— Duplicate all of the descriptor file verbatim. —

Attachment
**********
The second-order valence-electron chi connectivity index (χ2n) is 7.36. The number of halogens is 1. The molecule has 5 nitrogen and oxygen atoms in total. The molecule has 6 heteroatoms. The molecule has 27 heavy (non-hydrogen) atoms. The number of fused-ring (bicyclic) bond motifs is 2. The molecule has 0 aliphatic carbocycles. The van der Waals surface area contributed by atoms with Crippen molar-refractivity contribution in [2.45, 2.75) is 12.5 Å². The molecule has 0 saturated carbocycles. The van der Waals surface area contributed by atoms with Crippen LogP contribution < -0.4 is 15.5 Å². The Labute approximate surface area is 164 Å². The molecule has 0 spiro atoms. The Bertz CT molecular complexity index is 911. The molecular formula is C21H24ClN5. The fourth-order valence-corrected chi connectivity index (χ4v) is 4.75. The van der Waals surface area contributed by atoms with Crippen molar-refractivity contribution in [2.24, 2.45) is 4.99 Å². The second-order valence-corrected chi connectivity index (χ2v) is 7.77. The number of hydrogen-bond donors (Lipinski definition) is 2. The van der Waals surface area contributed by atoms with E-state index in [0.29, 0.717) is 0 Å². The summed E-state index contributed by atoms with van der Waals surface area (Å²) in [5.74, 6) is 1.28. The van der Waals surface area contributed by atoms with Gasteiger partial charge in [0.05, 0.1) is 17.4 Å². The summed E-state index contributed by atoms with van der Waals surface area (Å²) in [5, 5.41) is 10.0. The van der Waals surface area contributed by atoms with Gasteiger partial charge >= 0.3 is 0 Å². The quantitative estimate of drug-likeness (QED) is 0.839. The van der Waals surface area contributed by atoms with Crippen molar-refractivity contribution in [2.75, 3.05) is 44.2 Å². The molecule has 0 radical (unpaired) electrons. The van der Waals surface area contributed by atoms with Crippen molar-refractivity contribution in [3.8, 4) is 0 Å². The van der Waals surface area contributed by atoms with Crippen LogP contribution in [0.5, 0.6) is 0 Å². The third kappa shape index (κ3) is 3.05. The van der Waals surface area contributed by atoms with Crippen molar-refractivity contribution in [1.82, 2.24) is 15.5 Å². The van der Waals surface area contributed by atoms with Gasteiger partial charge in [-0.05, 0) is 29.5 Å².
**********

The second-order valence-electron chi connectivity index (χ2n) is 7.36. The number of halogens is 1. The molecule has 5 nitrogen and oxygen atoms in total. The molecule has 6 heteroatoms. The molecule has 27 heavy (non-hydrogen) atoms. The number of fused-ring (bicyclic) bond motifs is 2. The molecule has 0 aliphatic carbocycles. The van der Waals surface area contributed by atoms with Crippen molar-refractivity contribution in [2.45, 2.75) is 12.5 Å². The molecule has 0 saturated carbocycles. The van der Waals surface area contributed by atoms with Crippen LogP contribution < -0.4 is 15.5 Å². The Labute approximate surface area is 164 Å². The molecule has 0 spiro atoms. The Bertz CT molecular complexity index is 911. The molecular formula is C21H24ClN5. The fourth-order valence-corrected chi connectivity index (χ4v) is 4.75. The van der Waals surface area contributed by atoms with Crippen molar-refractivity contribution in [2.24, 2.45) is 4.99 Å². The second-order valence-corrected chi connectivity index (χ2v) is 7.77. The number of hydrogen-bond donors (Lipinski definition) is 2. The van der Waals surface area contributed by atoms with E-state index in [0.29, 0.717) is 0 Å². The summed E-state index contributed by atoms with van der Waals surface area (Å²) in [5.74, 6) is 1.28. The van der Waals surface area contributed by atoms with Gasteiger partial charge in [0.05, 0.1) is 17.4 Å². The summed E-state index contributed by atoms with van der Waals surface area (Å²) in [5, 5.41) is 10.0. The van der Waals surface area contributed by atoms with Gasteiger partial charge >= 0.3 is 0 Å². The quantitative estimate of drug-likeness (QED) is 0.839. The van der Waals surface area contributed by atoms with Crippen molar-refractivity contribution in [2.75, 3.05) is 44.2 Å². The molecule has 0 radical (unpaired) electrons. The van der Waals surface area contributed by atoms with Crippen molar-refractivity contribution in [3.8, 4) is 0 Å². The van der Waals surface area contributed by atoms with Crippen LogP contribution in [0.5, 0.6) is 0 Å². The third kappa shape index (κ3) is 3.05. The van der Waals surface area contributed by atoms with Crippen molar-refractivity contribution in [1.82, 2.24) is 15.5 Å². The van der Waals surface area contributed by atoms with Gasteiger partial charge in [-0.05, 0) is 29.5 Å².